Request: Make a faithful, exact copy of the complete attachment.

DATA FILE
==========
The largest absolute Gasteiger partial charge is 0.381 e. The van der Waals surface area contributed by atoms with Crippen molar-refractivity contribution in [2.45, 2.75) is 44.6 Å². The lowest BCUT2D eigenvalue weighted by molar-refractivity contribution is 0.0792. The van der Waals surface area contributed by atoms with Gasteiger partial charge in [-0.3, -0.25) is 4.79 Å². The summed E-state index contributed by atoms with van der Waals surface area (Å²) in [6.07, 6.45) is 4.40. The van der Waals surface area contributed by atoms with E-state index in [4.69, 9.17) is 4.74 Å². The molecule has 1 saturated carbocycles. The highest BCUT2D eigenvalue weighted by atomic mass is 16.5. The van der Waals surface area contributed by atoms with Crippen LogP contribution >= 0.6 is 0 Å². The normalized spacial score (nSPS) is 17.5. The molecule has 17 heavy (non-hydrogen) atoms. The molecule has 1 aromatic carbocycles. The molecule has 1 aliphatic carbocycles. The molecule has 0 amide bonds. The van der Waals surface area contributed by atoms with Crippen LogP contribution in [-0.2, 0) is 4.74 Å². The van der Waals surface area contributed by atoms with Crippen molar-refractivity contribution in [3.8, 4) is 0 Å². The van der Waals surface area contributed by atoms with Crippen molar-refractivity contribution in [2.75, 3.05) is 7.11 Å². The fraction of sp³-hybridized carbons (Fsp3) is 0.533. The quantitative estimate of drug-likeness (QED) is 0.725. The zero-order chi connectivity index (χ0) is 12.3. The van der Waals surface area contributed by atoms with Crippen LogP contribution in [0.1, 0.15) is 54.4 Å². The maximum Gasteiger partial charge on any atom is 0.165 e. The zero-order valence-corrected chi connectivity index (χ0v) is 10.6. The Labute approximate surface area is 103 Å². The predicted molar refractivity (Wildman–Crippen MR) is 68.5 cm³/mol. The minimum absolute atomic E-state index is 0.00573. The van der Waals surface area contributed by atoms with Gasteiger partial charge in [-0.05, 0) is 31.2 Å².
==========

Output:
The largest absolute Gasteiger partial charge is 0.381 e. The van der Waals surface area contributed by atoms with Crippen molar-refractivity contribution in [2.45, 2.75) is 44.6 Å². The lowest BCUT2D eigenvalue weighted by molar-refractivity contribution is 0.0792. The van der Waals surface area contributed by atoms with Gasteiger partial charge in [-0.3, -0.25) is 4.79 Å². The summed E-state index contributed by atoms with van der Waals surface area (Å²) in [6.07, 6.45) is 4.40. The van der Waals surface area contributed by atoms with E-state index in [4.69, 9.17) is 4.74 Å². The molecule has 1 saturated carbocycles. The highest BCUT2D eigenvalue weighted by atomic mass is 16.5. The van der Waals surface area contributed by atoms with Crippen LogP contribution >= 0.6 is 0 Å². The normalized spacial score (nSPS) is 17.5. The molecule has 17 heavy (non-hydrogen) atoms. The molecule has 1 aromatic carbocycles. The molecule has 1 aliphatic carbocycles. The molecule has 0 amide bonds. The van der Waals surface area contributed by atoms with Crippen LogP contribution in [-0.2, 0) is 4.74 Å². The van der Waals surface area contributed by atoms with Crippen molar-refractivity contribution in [3.8, 4) is 0 Å². The van der Waals surface area contributed by atoms with Crippen molar-refractivity contribution in [2.75, 3.05) is 7.11 Å². The fraction of sp³-hybridized carbons (Fsp3) is 0.533. The quantitative estimate of drug-likeness (QED) is 0.725. The zero-order chi connectivity index (χ0) is 12.3. The van der Waals surface area contributed by atoms with Crippen LogP contribution in [0.1, 0.15) is 54.4 Å². The maximum Gasteiger partial charge on any atom is 0.165 e. The zero-order valence-corrected chi connectivity index (χ0v) is 10.6. The Labute approximate surface area is 103 Å². The predicted molar refractivity (Wildman–Crippen MR) is 68.5 cm³/mol. The minimum absolute atomic E-state index is 0.00573. The van der Waals surface area contributed by atoms with Gasteiger partial charge in [-0.05, 0) is 31.2 Å².